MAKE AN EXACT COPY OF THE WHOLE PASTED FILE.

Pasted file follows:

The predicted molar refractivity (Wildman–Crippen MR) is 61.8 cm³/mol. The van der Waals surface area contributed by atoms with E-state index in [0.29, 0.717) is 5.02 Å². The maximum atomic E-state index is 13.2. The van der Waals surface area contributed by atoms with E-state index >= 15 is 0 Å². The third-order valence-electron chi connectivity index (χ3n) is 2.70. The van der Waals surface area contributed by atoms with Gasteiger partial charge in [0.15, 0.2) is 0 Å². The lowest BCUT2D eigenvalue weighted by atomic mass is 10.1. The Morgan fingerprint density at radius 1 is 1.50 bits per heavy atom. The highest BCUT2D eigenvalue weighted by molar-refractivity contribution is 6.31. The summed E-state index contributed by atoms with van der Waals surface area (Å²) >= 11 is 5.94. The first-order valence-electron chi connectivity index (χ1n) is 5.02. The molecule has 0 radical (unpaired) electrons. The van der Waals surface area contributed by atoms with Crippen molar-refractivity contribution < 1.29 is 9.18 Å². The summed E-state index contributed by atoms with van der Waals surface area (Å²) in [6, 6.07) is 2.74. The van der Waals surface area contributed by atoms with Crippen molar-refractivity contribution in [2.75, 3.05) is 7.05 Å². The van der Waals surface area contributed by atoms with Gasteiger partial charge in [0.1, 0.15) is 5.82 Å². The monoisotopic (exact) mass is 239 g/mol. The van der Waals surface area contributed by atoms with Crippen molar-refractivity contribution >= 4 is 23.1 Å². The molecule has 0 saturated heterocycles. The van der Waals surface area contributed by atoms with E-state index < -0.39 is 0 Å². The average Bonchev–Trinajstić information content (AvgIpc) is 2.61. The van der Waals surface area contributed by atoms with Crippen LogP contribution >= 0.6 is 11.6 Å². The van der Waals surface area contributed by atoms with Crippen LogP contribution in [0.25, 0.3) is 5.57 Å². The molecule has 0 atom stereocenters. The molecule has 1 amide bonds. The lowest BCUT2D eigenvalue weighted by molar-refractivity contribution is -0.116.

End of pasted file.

The predicted molar refractivity (Wildman–Crippen MR) is 61.8 cm³/mol. The van der Waals surface area contributed by atoms with E-state index in [0.29, 0.717) is 5.02 Å². The maximum atomic E-state index is 13.2. The van der Waals surface area contributed by atoms with E-state index >= 15 is 0 Å². The third-order valence-electron chi connectivity index (χ3n) is 2.70. The van der Waals surface area contributed by atoms with Gasteiger partial charge in [0.15, 0.2) is 0 Å². The lowest BCUT2D eigenvalue weighted by atomic mass is 10.1. The Morgan fingerprint density at radius 1 is 1.50 bits per heavy atom. The highest BCUT2D eigenvalue weighted by molar-refractivity contribution is 6.31. The summed E-state index contributed by atoms with van der Waals surface area (Å²) >= 11 is 5.94. The first-order valence-electron chi connectivity index (χ1n) is 5.02. The molecule has 0 radical (unpaired) electrons. The van der Waals surface area contributed by atoms with Crippen molar-refractivity contribution < 1.29 is 9.18 Å². The summed E-state index contributed by atoms with van der Waals surface area (Å²) in [6, 6.07) is 2.74. The van der Waals surface area contributed by atoms with Crippen molar-refractivity contribution in [2.75, 3.05) is 7.05 Å². The van der Waals surface area contributed by atoms with Gasteiger partial charge in [0.1, 0.15) is 5.82 Å². The monoisotopic (exact) mass is 239 g/mol. The van der Waals surface area contributed by atoms with Crippen molar-refractivity contribution >= 4 is 23.1 Å². The molecule has 0 saturated heterocycles. The van der Waals surface area contributed by atoms with E-state index < -0.39 is 0 Å². The average Bonchev–Trinajstić information content (AvgIpc) is 2.61. The van der Waals surface area contributed by atoms with Crippen LogP contribution >= 0.6 is 11.6 Å². The van der Waals surface area contributed by atoms with Crippen LogP contribution in [0.25, 0.3) is 5.57 Å². The molecule has 0 atom stereocenters. The molecule has 1 amide bonds. The lowest BCUT2D eigenvalue weighted by molar-refractivity contribution is -0.116.